Rav, on the other hand, believes that they are all disqualified from priestly marriage, except for the first. 
 
In the first case, the scribe writes the get in order to learn his trade; he does not write the text as a get at all.  The problem is not that the document is outside of the context of a given marriage; rather, this is a document which has words written on it alone, without any intention to create a get.  A similar distinction may be found elsewhere (Eruvin 13a) concerning the passage of the sota, the suspected adulteress.  The initial position of the gemara compares the invalidity of a sota document written for a different woman, with the invalidity of using the sota section from a Torah scroll. Neither were written for the sake of this particular sota.
 
Rav Nachman bar Yitzchak draws a distinction:
 
Perhaps they are not comparable.  For Rabbi Achi bar Yoshiya may have maintained his view there only because the scroll was written at least for one suspected adulteress, but in the case of a Torah scroll, which is written for the purpose of study, he also would concede that it is invalid.
 
It appears logical that in the view of Rav, this distinction does not express a greater innovation, but rather reflects a halakhic distinction defining the two cases.  In other words, if one does not intend to write a get at all, there is no incidental invalidation of this get not having been written lishma; there, the entire definition of the document as a get is totally misplaced, for the writer does not intend at all to write the get, and he only writes those words for another aim.
 
If so, we are not talking about an invalid get, but rather a document for which the title of get is not at all applicable.  Naturally, giving this document to the woman may not be framed as an action of divorce, because one is only handing over a piece of paper.  Therefore, Rav determines that the scent of divorce which disqualifies one from priestly marriage does not pertain.  However, if one writes the words for the purposes of a get, even though it has not been written lishma, then Rav and Shmuel are in agreement that she is disqualified from priestly marriage.  This is because this bill is an instrument of divorce, albeit invalid, and giving it over falls in the category of an action of divorce, and so we detect rei’ach ha-get.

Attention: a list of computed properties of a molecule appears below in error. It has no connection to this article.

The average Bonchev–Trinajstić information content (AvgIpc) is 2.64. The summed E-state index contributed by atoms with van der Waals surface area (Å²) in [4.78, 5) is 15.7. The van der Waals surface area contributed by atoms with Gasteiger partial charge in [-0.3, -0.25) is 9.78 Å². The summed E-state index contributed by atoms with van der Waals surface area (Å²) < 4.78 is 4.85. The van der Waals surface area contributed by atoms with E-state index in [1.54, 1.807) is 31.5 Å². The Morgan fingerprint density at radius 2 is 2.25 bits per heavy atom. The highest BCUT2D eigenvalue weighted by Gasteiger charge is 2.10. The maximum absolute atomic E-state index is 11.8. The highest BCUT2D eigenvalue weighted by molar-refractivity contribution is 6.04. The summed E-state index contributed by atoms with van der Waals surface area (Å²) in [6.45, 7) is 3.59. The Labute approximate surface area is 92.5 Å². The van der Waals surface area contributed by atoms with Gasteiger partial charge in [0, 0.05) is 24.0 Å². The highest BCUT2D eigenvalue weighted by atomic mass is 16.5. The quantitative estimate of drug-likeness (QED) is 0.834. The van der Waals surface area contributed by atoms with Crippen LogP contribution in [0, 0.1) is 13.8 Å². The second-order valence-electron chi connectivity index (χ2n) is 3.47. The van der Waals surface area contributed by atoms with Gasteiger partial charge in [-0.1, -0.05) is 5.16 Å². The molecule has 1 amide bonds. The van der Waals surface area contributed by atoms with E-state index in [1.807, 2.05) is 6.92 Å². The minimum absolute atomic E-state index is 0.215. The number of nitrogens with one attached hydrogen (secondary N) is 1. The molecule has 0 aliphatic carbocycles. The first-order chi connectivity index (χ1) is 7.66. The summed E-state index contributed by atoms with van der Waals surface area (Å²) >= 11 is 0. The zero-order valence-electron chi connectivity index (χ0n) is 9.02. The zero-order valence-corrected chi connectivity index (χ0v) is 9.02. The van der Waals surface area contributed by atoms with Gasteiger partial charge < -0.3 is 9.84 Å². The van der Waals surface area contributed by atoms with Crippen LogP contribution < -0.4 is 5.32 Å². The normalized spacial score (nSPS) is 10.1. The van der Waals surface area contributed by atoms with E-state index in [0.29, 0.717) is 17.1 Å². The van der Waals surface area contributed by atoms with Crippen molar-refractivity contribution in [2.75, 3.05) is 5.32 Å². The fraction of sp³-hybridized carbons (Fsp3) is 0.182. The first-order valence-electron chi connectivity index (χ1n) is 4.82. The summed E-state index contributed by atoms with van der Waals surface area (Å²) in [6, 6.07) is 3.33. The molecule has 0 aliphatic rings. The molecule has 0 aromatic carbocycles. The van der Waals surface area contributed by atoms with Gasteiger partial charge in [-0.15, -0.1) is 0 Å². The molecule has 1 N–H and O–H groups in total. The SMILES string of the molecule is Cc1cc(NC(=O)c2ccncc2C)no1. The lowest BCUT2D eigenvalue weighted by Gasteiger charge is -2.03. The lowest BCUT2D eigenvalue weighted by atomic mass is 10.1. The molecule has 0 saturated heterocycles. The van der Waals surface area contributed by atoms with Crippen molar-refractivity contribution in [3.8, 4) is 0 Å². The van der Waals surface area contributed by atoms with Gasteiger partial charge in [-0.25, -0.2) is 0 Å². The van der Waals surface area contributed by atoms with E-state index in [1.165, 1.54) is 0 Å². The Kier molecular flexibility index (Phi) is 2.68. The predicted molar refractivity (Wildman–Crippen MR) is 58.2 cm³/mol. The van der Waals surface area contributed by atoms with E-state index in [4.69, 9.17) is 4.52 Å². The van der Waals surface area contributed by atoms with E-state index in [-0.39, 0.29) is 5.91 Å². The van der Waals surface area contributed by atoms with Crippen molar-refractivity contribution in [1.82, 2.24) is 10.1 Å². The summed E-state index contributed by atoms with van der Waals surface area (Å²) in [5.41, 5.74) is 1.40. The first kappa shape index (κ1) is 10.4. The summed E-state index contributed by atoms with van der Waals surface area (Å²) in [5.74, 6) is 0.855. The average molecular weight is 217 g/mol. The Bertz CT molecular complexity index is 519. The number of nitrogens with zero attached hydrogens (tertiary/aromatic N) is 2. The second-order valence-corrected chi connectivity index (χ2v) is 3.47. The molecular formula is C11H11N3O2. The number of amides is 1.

The View of Rabbi Yochanan and Ze’iri
 
However, Ze’iri and Rabbi Yochanan take issue with this, and they believe that even a get written for another woman does not disqualify one from priestly marriage, despite the fact that the scribe writes it for the name of a get.  Their position requires some explanation.
 
In order to explain this position, let us consider the view of Tosafot (22b).  According to Tosafot, writing lishma is not limited to the get’s writer and his intent.  In order that the get should be considered to have been written lishma, we require that the scribe write at the husband’s command.  However, this law requires explanation.  Why is the intent of the scribe dependent on the husband’s command?  Is the scribe not capable of intending to write the get for the sake of the woman without the husband commanding him to do so?
 
Apparently, the requirement of writing lishma is not an incidental law demanding certain intentions at the time of the writing.  Writing the get lishma is tied to the basic definition of the get, according to which the get is an expression of the intent of the divorcer.  Therefore, the content of the get must express the severing of the tie between this man and this woman.  The get is a document which relates to the dissolution of the personal, intimate link between husband and wife, and as long as the get is not directed from the husband toward this woman, it does not relate to any specific marriage, and it is not defined as a bill of divorce. 
 
According to this understanding, “for the woman” is not an incidental requirement in order for the divorce to take effect, but a characteristic law defining the get.  Therefore, without the husband’s command, the get is nothing more than mere words.  If the husband does not stand behind these words and express his desire to divorce his wife, these words are devoid of content.  Similarly, Rabbi Yochanan and Ze’iri determine that any get not written “for her” is not only in the category of an invalid get; it is not considered a bill of divorce.  Consequently, giving over this document is not considered an action of divorce, and even the scent of divorce is not present.
 
According to the above-mentioned approach, the Amoraic dispute is about the fundamental law of writing lishma.  Rav and Shmuel understand that indeed the get can only be kosher if it is written for the sake of the woman, and that a get which is not written lishma is invalid, but in any case, it is an instrument of divorce.  Rabbi Yochanan and Ze’iri dispute them and believe that writing for the sake of severing is what defines the get.  According to them, even if the entire get is written to the highest standards, for the purposes of a get and according to the husband’s command, as long as he does not relate to the woman, we cannot call it “a bill of divorce."